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2017-04-06. High Arctic Emissions of a Strong Greenhouse Gas.

posted Apr 8, 2017, 7:58 AM by Alan Gould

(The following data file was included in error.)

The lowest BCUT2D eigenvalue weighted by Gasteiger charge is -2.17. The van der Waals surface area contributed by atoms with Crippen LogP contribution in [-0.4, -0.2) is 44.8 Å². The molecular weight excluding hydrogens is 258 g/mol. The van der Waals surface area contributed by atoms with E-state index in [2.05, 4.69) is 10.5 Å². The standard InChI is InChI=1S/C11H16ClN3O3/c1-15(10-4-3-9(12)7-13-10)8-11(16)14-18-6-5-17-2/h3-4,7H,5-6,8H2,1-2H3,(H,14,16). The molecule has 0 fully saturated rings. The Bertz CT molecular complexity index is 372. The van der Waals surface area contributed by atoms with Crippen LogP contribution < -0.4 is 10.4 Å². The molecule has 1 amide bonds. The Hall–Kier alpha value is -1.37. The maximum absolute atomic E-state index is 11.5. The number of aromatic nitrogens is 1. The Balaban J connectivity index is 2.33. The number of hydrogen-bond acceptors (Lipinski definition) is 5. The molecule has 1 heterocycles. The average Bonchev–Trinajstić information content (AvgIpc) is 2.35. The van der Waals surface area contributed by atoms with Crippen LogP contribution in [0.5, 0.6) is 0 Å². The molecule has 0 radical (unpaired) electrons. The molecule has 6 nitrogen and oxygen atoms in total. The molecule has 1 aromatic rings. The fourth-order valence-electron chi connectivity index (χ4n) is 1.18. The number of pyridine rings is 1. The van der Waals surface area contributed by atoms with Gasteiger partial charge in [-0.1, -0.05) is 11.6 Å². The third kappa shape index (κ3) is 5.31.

By Sarah Stanley, Earth & Space News, AGU, Global Biogeochemical Cycles. For GSS Climate Change chapter 3 and Ozone chapter 2. Excerpt: Nitrous oxide, often called “laughing gas,” is perhaps most famous for its use as an anesthetic. However, it is also a powerful greenhouse gas that harms the ozone layer; in fact, nitrous oxide contributes more to ozone depletion than any other component of human emissions. But there are many natural sources of the gas as well. In a new study, Gil et al. explore the isotopic composition and potential sources of nitrous oxide emitted by soils in the subarctic tundra. ...About 60% of the nitrous oxide found in the atmosphere escapes from the soils of farms and tropical forests. Until recently, scientists assumed that nitrous oxide emission was negligible in colder climates. Then, in 2009, researchers discovered that bare areas of peat in frozen tundra soils emit the odorless gas at rates similar to those of tropical forests. ...Different microbial processes leave distinct isotopic fingerprints on nitrous oxide; thus, they hoped to figure out the relative amounts of nitrous oxide emitted by different nitrogen-processing microbes in the tundra. ...high tundra emissions might be due to nitrifier denitrification, in which microbes transform ammonia into dinitrogen (N2) in a series of steps, one of which produces nitrous oxide. ...the data were inconclusive, and their technique did not provide enough information to tease out the relative roles of different microbes. ...enhanced emissions from subartic tundra might cancel out mitigation actions at lower latitudes. Therefore, a rich set of isotopic nitrous oxide data from around the world could help scientists pinpoint regions that serve as emission sources as climate change progresses. (Global Biogeochemical Cycles, https://doi.org/10.1002/2015GB005370, 2017)...  https://eos.org/research-spotlights/high-arctic-emissions-of-a-strong-greenhouse-gas